1.5-inch solid wood bar mounted to 4 x 6 food powder-coated steel support and floor stamp for stability. Measures 54 by 72 inches. Height adjusts from 38 to 59 inches. Weight limit of 125 pounds. Rounded corners for safety. Very stable. Rubber floor pads keep legs in place. Easy assembly with six knobs and four bolts. Does not move when in use.
Be sure all the adjustment knobs line up and are able to fully insert before using.
The steel legs and rail are welded together so assembly only requires 10 bolts and a wrench. The bar has a fiberglass core for strength and flexibility, while the height can be adjusted from 36 to 58 inches. The unit comes with a warranty that covers breakage within the first 2 years.
The kip bar may rock during powerful moves, making the additional purchase of an extension kit a necessity for more advanced gymnasts.
1.5-inch solid wood bar. Steel frame construction with powder-coated finish. Rounded corners. Flat steel bait. Easy adjust. Height adjusts from 38 to 56 inches with specially designed spring pin knobs. Weight limit of 75 pounds without extension kit and 125 pounds with kit. Choice of color. Great for practicing basics and indoor play.
Extension kit needed to use above 75 lb. weight limit. Over time, motion may strip the screw holes that hold the bar in place.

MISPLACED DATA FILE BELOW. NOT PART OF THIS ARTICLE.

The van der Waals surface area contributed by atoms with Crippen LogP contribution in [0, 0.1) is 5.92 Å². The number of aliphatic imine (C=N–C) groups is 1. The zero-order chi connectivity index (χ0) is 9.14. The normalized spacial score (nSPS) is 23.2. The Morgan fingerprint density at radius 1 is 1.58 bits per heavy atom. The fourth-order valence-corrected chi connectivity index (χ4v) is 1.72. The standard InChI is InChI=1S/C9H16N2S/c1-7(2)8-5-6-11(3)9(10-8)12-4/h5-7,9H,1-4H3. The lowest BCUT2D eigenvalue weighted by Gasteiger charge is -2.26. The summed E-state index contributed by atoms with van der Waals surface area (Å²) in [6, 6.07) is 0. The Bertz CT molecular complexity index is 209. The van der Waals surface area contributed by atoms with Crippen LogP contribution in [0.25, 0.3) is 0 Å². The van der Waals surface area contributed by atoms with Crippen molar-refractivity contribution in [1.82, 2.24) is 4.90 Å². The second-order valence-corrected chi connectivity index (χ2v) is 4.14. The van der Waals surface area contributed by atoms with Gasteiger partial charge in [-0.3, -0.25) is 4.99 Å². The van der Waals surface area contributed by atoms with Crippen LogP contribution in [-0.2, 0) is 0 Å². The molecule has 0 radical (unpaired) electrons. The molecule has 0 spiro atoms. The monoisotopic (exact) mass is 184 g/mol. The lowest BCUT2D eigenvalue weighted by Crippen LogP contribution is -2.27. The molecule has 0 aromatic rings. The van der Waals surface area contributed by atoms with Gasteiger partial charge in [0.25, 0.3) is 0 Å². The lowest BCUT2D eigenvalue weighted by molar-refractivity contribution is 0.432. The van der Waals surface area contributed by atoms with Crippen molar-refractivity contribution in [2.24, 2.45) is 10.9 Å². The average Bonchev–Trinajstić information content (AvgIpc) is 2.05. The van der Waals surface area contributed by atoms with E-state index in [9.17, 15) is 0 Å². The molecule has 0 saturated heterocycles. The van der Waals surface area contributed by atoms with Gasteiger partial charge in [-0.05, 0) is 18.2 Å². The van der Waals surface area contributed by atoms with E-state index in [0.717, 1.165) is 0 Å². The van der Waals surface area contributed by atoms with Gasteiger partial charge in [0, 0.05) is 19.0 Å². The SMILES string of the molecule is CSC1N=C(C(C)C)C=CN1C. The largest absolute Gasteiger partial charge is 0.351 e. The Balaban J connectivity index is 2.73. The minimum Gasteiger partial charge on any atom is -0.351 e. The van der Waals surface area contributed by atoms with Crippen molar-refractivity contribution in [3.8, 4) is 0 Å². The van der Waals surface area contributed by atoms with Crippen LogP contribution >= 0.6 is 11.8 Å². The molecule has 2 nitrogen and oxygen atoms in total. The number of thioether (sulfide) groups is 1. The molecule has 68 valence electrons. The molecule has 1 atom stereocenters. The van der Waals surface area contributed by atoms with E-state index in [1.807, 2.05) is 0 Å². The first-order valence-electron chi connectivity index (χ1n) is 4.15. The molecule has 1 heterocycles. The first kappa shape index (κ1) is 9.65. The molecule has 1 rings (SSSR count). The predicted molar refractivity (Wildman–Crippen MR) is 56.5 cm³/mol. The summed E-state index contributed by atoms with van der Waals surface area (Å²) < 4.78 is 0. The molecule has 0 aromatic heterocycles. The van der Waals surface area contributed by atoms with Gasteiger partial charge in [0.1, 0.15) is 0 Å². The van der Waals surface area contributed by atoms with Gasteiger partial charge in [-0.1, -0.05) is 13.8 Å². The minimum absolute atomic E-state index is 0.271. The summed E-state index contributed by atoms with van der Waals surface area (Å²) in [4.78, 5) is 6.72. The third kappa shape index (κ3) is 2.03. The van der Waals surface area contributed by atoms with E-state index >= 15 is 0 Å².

Made of 1.5-inch beechwood. Expands from 3 to 5 feet with locking knobs. Meant for gymnasts up to 5 feet, 6 inches tall and 140 pounds. Rubber end caps hold the bar in place and also prevent scratching on floors. Sturdy and easy to adjust.
Recommended to be combined with 2 to 6 inches of matting, sold separately.
Made of sturdy fiberglass wood. Durable, portable, and stable. Adjusts from 37.5 to 57.7 inches with handy screw knobs. Well-made and easy to put together.
Synthetic wood bar is a bit slippery. Buyers should double-check weight limit before purchase.
We purchase every product we review with our own funds — we never accept anything from product manufacturers.
If your child enjoys gymnastics, having an apparatus at home so she can perfect her moves can be the best support you provide. A junior gymnastics bar can help her advance more quickly and with greater confidence, allowing her to enjoy more success and personal growth in the sport. Unless you're a coach, however, you might not know what to look for in a junior gymnastics bar.
You need a bar that is sturdy with an adjustable height. It should be the same diameter as the bar she trains on in gymnastics class, and it must be able to easily support her full weight. Additional features, such as rounded corners and flush hardware, will help prevent injuries.
If you'd like to learn more about the best features to look for in a junior gymnastics bar, continue reading. If you already know what you want, consider one of the options that we've highlighted.
It goes without saying that you want a sturdy, well-built junior gymnastics bar that will not be a safety hazard for your burgeoning gymnast. However, there are three other key factors that you need to keep in mind when shopping for a gymnastics bar.